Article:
New Book Now Available

Dispatches From the People’s War in Nepal by Li Onesto

Revolutionary Worker #1261, December 12, 2004, posted at

"This unique, intimate look into the People’s War in Nepal provides invaluable background to the world’s most vigorous Maoist movement, and insight into the theory and practice underlying contemporary Maoism elsewhere in South Asia and globally. Based on the author’s reportage and interviews in guerrilla-controlled areas in 1999, Dispatches from the People’s War in Nepal helps to explain why, five years later, the insurgency has acquired control over most of the Nepali countryside."

—Gary Leupp, Professor of History at Tufts University and
Coordinator of the Asian Studies Program

"In her dispatches from the ongoing revolutionary war in Nepal, where she was the first, and longest-staying, foreign journalist to report from the Maoist-held areas, Li Onesto keeps up the committed, conscientious revolutionary journalism of John Reed, George Orwell, and Agnes Smedley. Building around the narratives of guerrilla soldiers and their families, of group leaders, farmers, local officials, teachers, and artists, she provides an intimate and sympathetic view of the early stages of the People’s War while giving a sense of the arduous nature of fighting a war in the Himalayas. Hers is probably the best, if not only, account of how the Maoists built their organization and movement, and of how they operate and govern."

Stephen Mikesell, author of Class, State and Struggle in Nepal: Writings 1989-1995

"This lively, exciting and enlightening presentation of the true portrait of the Maoist insurgency in Nepal will help people to understand the real state of affairs behind the `People’s War’ waged by the Communist Party of Nepal (Maoist) to liberate the Nepalese people from all kinds of exploitation and repression. The most important value of this book lies in its serious analysis of several human features of the Maoist Revolution with on-the-spot descriptive facility."

—Padma Ratna Tuladhar, independent left leader, senior human rights leader and
one of the facilitators in the peace talks between the Government of Nepal and the Communist Party of Nepal (Maoist).


A Maoist revolution has been raging in Nepal since 1996. In 1999, Li Onesto became the first foreign journalist to travel deep into the guerrilla zones of this Himalayan country. Allowed unprecedented access, she interviewed political leaders, guerrilla fighters, villagers in areas under Maoist control, and relatives of those killed by government forces.

This book is the result of her journey. Illustrated with photographs, it provides an invaluable analysis of the social and economic conditions that have fueled the revolution and profiles some of the key people involved.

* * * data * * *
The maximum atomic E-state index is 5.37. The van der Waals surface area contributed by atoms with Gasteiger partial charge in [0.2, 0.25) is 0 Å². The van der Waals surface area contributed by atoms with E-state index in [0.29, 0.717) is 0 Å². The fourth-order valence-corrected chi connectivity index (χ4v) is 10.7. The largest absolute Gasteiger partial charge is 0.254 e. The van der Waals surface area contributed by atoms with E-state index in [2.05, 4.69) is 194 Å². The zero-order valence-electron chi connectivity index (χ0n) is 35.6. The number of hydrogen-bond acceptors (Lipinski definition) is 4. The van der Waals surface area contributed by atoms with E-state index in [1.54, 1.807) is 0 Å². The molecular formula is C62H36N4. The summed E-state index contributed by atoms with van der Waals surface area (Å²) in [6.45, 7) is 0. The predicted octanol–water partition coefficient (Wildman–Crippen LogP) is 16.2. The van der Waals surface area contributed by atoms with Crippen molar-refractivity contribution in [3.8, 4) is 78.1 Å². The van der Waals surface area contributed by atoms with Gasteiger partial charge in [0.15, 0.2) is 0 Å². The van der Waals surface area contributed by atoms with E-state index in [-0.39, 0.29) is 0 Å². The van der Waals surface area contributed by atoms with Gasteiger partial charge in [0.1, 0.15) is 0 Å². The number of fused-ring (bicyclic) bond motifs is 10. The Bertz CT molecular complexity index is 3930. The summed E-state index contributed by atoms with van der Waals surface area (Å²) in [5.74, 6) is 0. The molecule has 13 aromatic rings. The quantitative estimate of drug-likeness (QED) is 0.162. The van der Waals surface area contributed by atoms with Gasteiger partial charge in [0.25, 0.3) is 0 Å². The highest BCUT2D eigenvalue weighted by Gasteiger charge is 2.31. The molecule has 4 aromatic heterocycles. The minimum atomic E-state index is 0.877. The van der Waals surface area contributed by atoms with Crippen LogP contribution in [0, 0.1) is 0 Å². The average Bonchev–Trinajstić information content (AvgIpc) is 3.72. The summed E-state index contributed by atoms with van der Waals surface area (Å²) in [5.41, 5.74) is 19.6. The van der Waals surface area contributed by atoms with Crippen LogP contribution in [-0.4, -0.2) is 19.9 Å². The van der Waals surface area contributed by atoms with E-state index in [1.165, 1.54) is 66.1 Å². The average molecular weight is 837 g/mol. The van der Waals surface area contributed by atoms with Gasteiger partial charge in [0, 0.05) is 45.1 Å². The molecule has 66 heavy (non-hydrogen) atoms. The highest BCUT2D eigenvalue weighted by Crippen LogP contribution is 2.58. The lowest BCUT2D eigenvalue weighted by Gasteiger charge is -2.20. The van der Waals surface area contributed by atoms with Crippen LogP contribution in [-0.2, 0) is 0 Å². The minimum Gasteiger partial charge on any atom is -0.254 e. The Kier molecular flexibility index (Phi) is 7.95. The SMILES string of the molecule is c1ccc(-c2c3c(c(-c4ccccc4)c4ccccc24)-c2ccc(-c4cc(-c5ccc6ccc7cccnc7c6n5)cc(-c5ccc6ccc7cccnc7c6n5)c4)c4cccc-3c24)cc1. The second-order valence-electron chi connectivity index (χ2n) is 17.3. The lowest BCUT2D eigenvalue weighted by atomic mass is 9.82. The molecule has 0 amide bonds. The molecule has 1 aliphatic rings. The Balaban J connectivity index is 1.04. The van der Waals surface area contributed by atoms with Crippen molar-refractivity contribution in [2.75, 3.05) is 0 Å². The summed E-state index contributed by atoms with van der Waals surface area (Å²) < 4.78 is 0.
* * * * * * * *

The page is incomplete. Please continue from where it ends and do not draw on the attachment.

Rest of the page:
Millions in Nepal now live in areas under guerrilla control. Peasants are running grass-roots institutions, exercising what they call "people’s power." Li Onesto describes these transformations—the establishment of new governing committees and courts, the confiscation and re-division of land, new cultural and social practices, and the emergence of a new outlook.

Increasingly, the UK and U.S. have directly intervened to provide political and military support to the counter- insurgency efforts of the Nepalese regime. Onesto analyzes this in the context of the broader international situation and the "war on terrorism."

From Dispatches from the People’s War in Nepal:

The squad members file in and stack their rifles against the wall. Some of the young women guerrillas come and sit right next to me on the bed. They are wearing People’s Army uniforms—military green pants with many roomy pockets and matching jackets. The caps are sort of squared off on the top with a full brim—a big, bright red star declares from the front. For the next couple of hours members of this cultural squad tell me about themselves and their revolutionary passion. Almost all of them come from poor peasant families. The women are the first to speak and talk about the tremendous repression in their villages and how they came to join the People’s Army. At first the women guerrillas seem shy and hesitant. But as each one takes her turn to speak I notice strength and determination in their calm manner. They have a character about them common to teenage girls around the world—he way they sit next to each other, whisper a secret, or fix one another’s hair. But there is also a communal and disciplined way about them that comes from living and fighting together as a military unit.